Some natural remedies to have handy in case you do get bitten by a mosquito include:

 
  • Witch hazel - a soothing astringent liquid that heals, and shrinks the swelling as well as kills any bacteria.
  • Tea Tree oil - a disinfectant that will also bring down the swelling. It is very powerful and may need diluting since it can be quite drying.
  • Coconut oil - can be added to your Tea Tree oil, and is antibacterial on its own, and very soothing.
  • Lavender essential oil - another oil to add to the coconut oil, it can be used to stop bleeding and to heal since it is anti-inflammatory and antibacterial. It will act as a repellent while healing.
  • White or black tea bags - dampened and applied to the bite can calm the area with anti-inflammatory and antibacterial qualities.
  • Onion - raw onion can soothe bites. Great if you have nothing else handy.
  • Neem oil - good for taking the itch out of the bite and healing the area. It has the added advantage of repelling mosquitoes.
  • Oatmeal - oats contain avenanthramides, a powerful antioxidant, which can reduce the itch and take down the swelling. Grind up some oatmeal into a fine powder and make a paste to apply to the bite, or run a bath and add the powder for a soothing soak.
  • Chamomile tea or essential oil - damped a tea bag or dilute the essential oil and apply.
  • Basil essential oil - as above, dilute and apply. If you do not have access to the essential oil, you can crush a few basil leaves and apply the juice to the bite. The anti-inflammatory properties can reduce the swelling.
  • Apple Cider Vinegar and baking soda - make a paste and apply to the bite area. The soothing antioxidant cools and heals the area. Do not use if you have scratched at the bite to open up the skin - the ACV will sting and make things worse!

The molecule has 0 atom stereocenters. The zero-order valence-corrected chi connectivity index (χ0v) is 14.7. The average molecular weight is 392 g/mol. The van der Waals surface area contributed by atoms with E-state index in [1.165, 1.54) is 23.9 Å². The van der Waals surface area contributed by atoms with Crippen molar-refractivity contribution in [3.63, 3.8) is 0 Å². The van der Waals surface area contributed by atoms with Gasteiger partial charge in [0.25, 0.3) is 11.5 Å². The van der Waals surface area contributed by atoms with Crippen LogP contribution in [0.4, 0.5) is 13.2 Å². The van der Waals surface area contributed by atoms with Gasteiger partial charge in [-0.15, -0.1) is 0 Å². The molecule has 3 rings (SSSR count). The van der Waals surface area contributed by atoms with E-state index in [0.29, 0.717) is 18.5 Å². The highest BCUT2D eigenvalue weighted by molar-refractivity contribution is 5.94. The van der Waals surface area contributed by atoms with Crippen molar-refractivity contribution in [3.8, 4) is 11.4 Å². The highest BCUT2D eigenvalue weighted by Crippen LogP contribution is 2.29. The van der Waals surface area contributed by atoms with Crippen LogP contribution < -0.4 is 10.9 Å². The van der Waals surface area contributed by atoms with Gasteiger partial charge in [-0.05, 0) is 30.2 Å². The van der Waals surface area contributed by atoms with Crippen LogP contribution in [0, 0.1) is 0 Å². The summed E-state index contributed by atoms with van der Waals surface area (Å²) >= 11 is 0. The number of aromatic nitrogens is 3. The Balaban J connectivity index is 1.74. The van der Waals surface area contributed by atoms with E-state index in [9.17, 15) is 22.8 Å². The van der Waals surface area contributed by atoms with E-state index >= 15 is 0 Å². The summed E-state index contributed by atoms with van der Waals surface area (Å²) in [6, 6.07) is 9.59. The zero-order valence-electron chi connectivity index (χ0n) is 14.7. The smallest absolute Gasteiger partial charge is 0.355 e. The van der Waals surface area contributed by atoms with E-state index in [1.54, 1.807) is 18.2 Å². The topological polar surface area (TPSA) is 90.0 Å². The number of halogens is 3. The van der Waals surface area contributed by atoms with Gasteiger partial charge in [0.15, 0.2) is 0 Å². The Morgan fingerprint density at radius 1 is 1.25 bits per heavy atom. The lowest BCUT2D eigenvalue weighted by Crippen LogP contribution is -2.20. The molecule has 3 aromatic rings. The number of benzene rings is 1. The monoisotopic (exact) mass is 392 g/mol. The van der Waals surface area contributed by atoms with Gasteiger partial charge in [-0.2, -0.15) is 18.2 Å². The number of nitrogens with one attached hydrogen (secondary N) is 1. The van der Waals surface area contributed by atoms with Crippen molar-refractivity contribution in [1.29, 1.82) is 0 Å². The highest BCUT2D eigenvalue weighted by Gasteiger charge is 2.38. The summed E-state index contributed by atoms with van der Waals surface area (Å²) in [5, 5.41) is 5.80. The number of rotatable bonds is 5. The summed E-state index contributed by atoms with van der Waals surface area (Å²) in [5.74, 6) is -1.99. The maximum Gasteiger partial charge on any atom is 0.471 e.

Some simple night time preparations to avoid mosquito bites while you sleep are:

 
  • Shower before bed - less body scent for the mosquito to find you while you sleep.
  • Sleep next to a fan or keep the ceiling fan running through the night - keeping the air moving blows away the pesky nocturnal bloodsuckers.
  • Keep the window closed or make sure the screens are intact.
  • Use a lavender, cinnamon or lemongrass spray around your bedroom - dilute the essential oil with spring water and spritz.
  • Use lavender pillows, sprigs and bags of loose lavender flowers around your bed.

Mosquitoes can transfer viruses and spread diseases, although generally in specific areas of risk, so make sure to check the risk levels in your state, and if you travel, verify the risk in the state or country you are visiting.

Other biting insects that bite and have a health impact are flies, midges, fleas, bed bugs and lice. All can have unpleasant bites that cause a histamine reaction, make you itch, and come up with red welt or bumps and some can carry diseases in certain parts of the US or other countries.

Sally Warren, PhD
Board Certified Traditional Naturopath
Metro Integrative
sallyW@metrointegrative.com 

 
 
 

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This information is not intended to be a substitute for professional medical advice, diagnosis or treatment. Always seek the advice of your physician or other qualified health provider with any questions about your medical condition. The information in this article is for educational purposes only.